Retouching Photos: Clone Stamp, Healing Brush & Patch Tool Explained

September 23, 2010 · 11 comments

in Tips & Tricks

Retouching a photo in Photoshop doesn’t have to be intimidating or complicated. Knowing how and when to use the healing brush, patch tool and the clone stamp is enough for you to tackle almost any photo retouching jobs. From getting rid of an unsightly pimple to adding more clouds in the sky.

Retouching in Photoshop is an endless learning curve. I’m going to keep this tutorial short and simple, mainly aimed at beginners. However, if you have any questions or something to add, please comment below! 🙂

Clone Stamp

The clone stamp does exactly what the name says. It copies an area exactly to how it’s presented in the photo.

To use it, simply click on the clone stamp tool, select a brush and adjust the opacity and flow. Then, hold down the alt button and click on the source point (what you want to clone). In this case, it would be that big rock on the bottom.

Let go of the alt button and start painting on the area you wish to replace (the destination). The clone stamp is great when the surrounding background is consistent in terms of color and texture.

The result:

Spot Healing Brush

The spot healing brush tool is probably the most basic retouching tool and easiest to use. Simply adjust the brush size and click on an area of the image you want to get rid off. As the name suggests, it’s great for unwanted spots like blemishes, dusts and unwanted marks. It’s good for smaller areas rather than a large chunk.

Let’s clean up the raindrop marks on the rock in the middle with spot healing brush. Simply adjust the brush size to fit around the raindrop, and then just click on it.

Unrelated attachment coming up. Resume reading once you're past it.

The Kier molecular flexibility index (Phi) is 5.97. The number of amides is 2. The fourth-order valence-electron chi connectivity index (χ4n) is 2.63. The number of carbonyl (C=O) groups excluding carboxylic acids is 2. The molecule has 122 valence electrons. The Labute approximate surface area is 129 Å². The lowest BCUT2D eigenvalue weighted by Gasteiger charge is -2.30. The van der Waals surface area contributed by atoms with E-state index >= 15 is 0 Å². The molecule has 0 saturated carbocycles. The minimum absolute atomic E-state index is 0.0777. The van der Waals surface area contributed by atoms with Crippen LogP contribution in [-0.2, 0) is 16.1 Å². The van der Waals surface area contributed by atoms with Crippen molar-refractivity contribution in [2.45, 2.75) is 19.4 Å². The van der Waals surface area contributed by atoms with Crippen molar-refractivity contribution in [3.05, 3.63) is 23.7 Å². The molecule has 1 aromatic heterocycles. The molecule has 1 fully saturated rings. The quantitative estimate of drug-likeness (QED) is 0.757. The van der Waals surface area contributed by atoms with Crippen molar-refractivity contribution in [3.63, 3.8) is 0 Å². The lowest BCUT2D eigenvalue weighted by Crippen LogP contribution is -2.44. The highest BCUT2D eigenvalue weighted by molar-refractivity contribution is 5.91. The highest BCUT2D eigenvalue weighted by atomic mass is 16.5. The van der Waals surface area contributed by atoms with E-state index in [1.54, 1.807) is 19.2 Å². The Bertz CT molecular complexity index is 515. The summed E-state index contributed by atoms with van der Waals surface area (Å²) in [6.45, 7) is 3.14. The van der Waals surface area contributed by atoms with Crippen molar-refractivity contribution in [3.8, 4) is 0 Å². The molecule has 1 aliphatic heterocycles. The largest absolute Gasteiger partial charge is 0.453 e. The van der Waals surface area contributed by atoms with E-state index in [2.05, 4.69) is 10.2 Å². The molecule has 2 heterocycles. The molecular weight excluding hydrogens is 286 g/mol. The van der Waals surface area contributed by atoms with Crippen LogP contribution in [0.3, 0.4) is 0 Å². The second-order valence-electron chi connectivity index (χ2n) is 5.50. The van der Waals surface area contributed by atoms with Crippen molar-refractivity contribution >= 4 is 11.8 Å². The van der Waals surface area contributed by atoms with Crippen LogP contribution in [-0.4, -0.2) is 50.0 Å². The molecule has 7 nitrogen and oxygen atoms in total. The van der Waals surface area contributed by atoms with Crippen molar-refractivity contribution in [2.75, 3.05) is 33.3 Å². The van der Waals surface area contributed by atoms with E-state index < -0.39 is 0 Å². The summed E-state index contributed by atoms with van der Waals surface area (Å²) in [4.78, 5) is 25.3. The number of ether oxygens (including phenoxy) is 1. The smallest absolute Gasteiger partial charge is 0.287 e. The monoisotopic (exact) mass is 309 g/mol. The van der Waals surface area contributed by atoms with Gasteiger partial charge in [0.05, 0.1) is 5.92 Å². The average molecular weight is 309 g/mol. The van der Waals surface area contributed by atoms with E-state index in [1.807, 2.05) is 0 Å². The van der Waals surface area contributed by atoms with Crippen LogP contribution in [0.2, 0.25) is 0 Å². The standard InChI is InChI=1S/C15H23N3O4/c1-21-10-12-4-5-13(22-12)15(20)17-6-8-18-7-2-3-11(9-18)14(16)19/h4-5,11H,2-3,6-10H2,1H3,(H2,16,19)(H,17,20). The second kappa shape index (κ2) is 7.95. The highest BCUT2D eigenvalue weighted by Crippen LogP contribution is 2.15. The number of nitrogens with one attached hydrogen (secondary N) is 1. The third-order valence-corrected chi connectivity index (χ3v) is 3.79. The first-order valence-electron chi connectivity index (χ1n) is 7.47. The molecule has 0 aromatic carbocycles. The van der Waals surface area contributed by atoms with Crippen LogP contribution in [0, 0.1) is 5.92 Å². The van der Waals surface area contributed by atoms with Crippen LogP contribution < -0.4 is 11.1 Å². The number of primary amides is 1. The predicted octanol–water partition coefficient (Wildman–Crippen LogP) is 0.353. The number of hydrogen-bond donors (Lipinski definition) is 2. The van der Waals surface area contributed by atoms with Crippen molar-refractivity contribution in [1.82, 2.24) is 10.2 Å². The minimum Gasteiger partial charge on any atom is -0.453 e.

Healing Brush

Healing brush is a combination of the clone stamp and the spot healing brush. It’s better for larger areas than the spot healing brush. Unlike the clone stamp, Photoshop analyzes the surrounding pixels and tries to closely match the source to the destination in terms of color and texture.

You would use the healing brush exactly how you would with the clone stamp, by holding down the alt button to define the source point. Then, letting go and painting over the destination.

Let’s take this image of a single rainbow.

If I use the clone stamp tool to duplicate the rainbow, I’d get something that looks obviously Photoshopped.

However, using the healing brush and doing exactly what I just did, makes the duplicate rainbow blend in better with its surroundings.

Patch Tool

The patch tool is probably one I use more often when I need to retouch a photo. It’s similar to the healing brush as Photoshop integrates the source to the destination more seamlessly.

The patch tool offers greater flexibility and more accuracy when it comes to size, shape and whether you want to duplicate the object or remove it.

Let’s say you want to duplicate the rainbow again. Using the patch tool, select the area you wish to copy.

Make sure you have ‘destination’ selected at the top of the menu bar.

Now, put your cursor within the selection, hold down the mouse button, and then just drag it to where you wish to place it.

Let go, and viola!

The great thing about the patch tool that you can also use it to remove unwanted objects. Let’s say you want to get rid of the rainbow on the left-hand-side. Simply select it.

At the top menu bar, instead of ‘destination’ click on ‘source’ instead.

Now, just drag the selection to an area you wish to replace it with. Let go, and there you have it.

In Summary

Clone tool: Good for images with consistent color and texture. Photoshop won’t do any blending.
Spot healing brush: Quick and easy to clean up smaller areas like dust, scratches and blemishes.
Healing brush: Similar to how spot healing brush works, but good for larger areas and outlines.
Patch tool: Flexibility to remove or duplicate an object. Good for larger shapes.

Article by

1 part ad agency. 2 parts freelancer. An avid urban photographer, traveler, and streetwear lover. Geeky curator of all things awesome. Sustains on Vegemite, meat pies and lamingtons. Follow me on Twitter or Flickr.

Yi has written 69 awesome articles for us at Photoble

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